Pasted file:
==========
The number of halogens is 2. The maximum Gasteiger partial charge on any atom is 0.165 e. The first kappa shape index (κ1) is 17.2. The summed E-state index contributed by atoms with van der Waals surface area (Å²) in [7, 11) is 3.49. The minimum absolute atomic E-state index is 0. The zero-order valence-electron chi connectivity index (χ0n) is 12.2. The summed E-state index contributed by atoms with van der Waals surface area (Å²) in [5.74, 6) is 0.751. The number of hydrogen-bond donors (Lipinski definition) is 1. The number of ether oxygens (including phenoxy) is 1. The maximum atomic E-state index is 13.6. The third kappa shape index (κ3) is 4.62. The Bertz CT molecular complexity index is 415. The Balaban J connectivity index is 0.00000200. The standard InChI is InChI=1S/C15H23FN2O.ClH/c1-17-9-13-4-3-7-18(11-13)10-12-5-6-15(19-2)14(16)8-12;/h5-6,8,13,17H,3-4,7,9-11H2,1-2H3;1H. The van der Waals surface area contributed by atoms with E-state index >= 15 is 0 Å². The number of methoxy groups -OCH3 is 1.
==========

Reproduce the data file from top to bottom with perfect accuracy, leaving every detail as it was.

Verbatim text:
The number of halogens is 2. The maximum Gasteiger partial charge on any atom is 0.165 e. The first kappa shape index (κ1) is 17.2. The summed E-state index contributed by atoms with van der Waals surface area (Å²) in [7, 11) is 3.49. The minimum absolute atomic E-state index is 0. The zero-order valence-electron chi connectivity index (χ0n) is 12.2. The summed E-state index contributed by atoms with van der Waals surface area (Å²) in [5.74, 6) is 0.751. The number of hydrogen-bond donors (Lipinski definition) is 1. The number of ether oxygens (including phenoxy) is 1. The maximum atomic E-state index is 13.6. The third kappa shape index (κ3) is 4.62. The Bertz CT molecular complexity index is 415. The Balaban J connectivity index is 0.00000200. The standard InChI is InChI=1S/C15H23FN2O.ClH/c1-17-9-13-4-3-7-18(11-13)10-12-5-6-15(19-2)14(16)8-12;/h5-6,8,13,17H,3-4,7,9-11H2,1-2H3;1H. The van der Waals surface area contributed by atoms with E-state index >= 15 is 0 Å². The number of methoxy groups -OCH3 is 1.